Bright Star (Corrected) by John Keats Scansion

The first thing to notice about the sonnet is that it’s a Shakespearean Sonnet. If you’re not sure what that entails then follow the link and you will find my post on Shakespearean, Petrarchan and Spenserian Sonnets. Also, if you’re not sure about scansion or how it’s done, take a look at my post on The Basics. Keats wrote Sonnets in a variety of forms. That he chose the Shakespearean Sonnet, I think, is telling. With all the other parallels, why not the structure of the sonnet?

The form allows Keats to gradually build the the sonnet toward the epigrammatic climax of the couplet:

Still, still to hear her tender-taken breath,
And so live ever–or else swoon to death.

The second thing to notice is the meter itself. The first line of the first quatrain is, perhaps, the most easily misread, like Shakespeare’s Sonnet 116 or Donne’s Death Be Not Proud. We live in an age when Meter has become a art for fringe poets. As a result, many, if not most, modern poets and readers misread metrical poetry for lack of experience and knowledge. Most modern readers would probably read the line as follows:

Bright star, would I were stedfast as thou art–

This makes a hash of the meter, effectively reading the line as though it were free verse. But Keats was writing in a strong metrical tradition. As I’ve said in other posts, if one can read a foot as Iambic, then one probably should. So instead of reading the line like this:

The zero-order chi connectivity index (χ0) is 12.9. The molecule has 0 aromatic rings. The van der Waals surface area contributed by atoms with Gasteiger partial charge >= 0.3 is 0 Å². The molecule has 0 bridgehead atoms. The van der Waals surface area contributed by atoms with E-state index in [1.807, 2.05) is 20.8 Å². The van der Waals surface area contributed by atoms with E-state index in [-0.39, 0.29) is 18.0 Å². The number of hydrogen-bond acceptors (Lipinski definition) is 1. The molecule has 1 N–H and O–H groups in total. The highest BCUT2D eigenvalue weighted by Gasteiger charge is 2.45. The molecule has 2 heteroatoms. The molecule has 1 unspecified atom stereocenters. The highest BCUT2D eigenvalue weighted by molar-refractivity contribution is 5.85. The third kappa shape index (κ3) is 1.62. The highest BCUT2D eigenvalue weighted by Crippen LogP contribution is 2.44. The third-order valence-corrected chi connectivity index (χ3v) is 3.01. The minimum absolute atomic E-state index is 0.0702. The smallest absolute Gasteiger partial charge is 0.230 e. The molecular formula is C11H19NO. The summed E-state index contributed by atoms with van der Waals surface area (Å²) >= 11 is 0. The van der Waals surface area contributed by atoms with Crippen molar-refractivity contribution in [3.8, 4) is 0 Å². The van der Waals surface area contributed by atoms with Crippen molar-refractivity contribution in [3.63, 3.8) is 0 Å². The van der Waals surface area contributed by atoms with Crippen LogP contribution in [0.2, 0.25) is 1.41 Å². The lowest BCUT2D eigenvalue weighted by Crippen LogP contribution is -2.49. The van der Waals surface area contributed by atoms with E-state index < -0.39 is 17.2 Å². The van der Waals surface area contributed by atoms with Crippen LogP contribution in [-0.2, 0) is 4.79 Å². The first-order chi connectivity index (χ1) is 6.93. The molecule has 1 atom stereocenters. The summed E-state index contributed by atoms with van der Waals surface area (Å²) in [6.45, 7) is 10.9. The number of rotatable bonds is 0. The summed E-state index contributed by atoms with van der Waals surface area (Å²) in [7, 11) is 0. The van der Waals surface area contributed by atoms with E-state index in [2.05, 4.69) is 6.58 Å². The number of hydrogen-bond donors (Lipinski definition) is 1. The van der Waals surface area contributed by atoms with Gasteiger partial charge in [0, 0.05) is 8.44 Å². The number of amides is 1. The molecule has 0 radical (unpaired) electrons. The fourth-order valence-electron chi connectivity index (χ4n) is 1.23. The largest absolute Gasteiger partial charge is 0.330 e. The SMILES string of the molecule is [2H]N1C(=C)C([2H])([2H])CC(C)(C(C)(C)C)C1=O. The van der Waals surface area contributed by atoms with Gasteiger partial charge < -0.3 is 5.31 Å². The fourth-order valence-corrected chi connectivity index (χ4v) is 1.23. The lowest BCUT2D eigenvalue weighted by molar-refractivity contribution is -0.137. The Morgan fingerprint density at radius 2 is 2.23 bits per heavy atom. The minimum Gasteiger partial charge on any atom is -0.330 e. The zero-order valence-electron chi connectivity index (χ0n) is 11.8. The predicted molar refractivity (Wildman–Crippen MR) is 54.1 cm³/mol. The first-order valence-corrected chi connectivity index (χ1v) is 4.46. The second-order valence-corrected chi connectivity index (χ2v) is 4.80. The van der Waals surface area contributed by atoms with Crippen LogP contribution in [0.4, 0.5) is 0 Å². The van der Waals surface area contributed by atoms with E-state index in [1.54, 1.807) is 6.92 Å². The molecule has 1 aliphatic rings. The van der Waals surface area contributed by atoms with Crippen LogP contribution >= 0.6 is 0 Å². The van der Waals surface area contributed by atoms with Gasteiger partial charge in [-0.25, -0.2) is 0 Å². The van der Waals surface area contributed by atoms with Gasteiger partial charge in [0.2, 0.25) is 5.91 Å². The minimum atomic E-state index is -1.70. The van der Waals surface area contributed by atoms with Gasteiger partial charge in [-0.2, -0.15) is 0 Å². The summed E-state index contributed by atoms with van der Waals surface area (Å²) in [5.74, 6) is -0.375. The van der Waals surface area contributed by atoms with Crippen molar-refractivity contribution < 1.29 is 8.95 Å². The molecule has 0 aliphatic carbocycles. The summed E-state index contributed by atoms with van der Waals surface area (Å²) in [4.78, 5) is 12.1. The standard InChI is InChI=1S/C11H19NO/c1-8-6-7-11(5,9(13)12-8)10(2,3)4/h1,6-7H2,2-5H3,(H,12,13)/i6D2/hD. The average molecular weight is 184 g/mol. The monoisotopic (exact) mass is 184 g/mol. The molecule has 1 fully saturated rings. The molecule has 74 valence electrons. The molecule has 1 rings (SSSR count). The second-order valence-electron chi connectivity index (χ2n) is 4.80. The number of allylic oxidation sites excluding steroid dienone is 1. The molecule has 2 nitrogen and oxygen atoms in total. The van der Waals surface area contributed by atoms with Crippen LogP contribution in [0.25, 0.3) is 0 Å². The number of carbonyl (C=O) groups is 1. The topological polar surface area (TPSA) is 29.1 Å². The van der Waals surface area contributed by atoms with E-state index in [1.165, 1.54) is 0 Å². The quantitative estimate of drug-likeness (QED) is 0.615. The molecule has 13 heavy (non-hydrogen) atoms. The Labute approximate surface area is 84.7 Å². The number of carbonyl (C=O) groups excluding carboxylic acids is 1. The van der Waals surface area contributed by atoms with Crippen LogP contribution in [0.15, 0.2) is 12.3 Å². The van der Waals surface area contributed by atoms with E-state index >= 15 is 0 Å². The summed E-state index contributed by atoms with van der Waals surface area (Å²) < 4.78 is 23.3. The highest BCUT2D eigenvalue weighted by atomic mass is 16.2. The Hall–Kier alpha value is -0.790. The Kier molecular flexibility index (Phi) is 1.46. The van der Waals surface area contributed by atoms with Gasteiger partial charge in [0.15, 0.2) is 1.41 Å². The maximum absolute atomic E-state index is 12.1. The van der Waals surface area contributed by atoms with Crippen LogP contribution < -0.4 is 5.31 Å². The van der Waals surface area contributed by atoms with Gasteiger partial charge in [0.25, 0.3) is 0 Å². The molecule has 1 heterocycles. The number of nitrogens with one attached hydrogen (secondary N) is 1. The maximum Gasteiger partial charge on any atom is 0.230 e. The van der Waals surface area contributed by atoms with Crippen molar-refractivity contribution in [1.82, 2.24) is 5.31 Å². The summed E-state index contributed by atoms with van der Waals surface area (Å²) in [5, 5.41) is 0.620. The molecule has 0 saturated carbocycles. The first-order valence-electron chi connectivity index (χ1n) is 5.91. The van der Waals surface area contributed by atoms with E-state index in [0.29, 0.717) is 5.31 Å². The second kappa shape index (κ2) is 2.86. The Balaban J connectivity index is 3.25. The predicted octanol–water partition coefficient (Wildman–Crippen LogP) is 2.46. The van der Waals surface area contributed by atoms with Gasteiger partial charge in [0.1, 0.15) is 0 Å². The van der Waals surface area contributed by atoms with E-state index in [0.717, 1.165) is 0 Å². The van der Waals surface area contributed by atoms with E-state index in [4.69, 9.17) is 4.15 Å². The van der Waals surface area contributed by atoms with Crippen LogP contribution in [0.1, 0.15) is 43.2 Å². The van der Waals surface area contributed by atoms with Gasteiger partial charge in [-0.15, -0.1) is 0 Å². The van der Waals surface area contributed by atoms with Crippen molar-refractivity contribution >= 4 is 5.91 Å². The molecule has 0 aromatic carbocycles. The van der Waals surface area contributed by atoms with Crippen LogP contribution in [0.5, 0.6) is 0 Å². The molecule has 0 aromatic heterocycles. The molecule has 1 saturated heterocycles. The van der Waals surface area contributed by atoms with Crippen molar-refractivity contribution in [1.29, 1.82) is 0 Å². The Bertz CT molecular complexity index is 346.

Bright Star Trochaic Reading

We should probably read it like this:

Bright Star Iambic Reading

Or we should read the final foot as an outright spondee (as I originally scanned it):

Bright Star Spondaic Reading

Fortunately, unlike my fruitless search for a good reading of Donne’s sonnet, I found a top notch reading of the poem on Youtube. Here it is:

To my ears, he reads the last foot as a spondee. None of these alternate last feet are iambs, by the way. When I say that a foot should be read as an Iamb if it can be, I mean that a foot should be read with a strong stress on the second syllable (an Iamb or Spondee), rather than a falling stress (a trochee). The other reason for emphasizing art is that it’s meant to rhyme with apart. If one de-emphasizises art with a  trochaic reading, then we end up with a false rhyme. Two nearly unpardonable sins would have been committed by the standards of the day.  A trochaic final foot in an Iambic Pentameter pattern (unheard of) and an amateurish false rhyme. Keats was aiming for greatness. We can be fairly sure that he didn’t intend a trochaic final foot.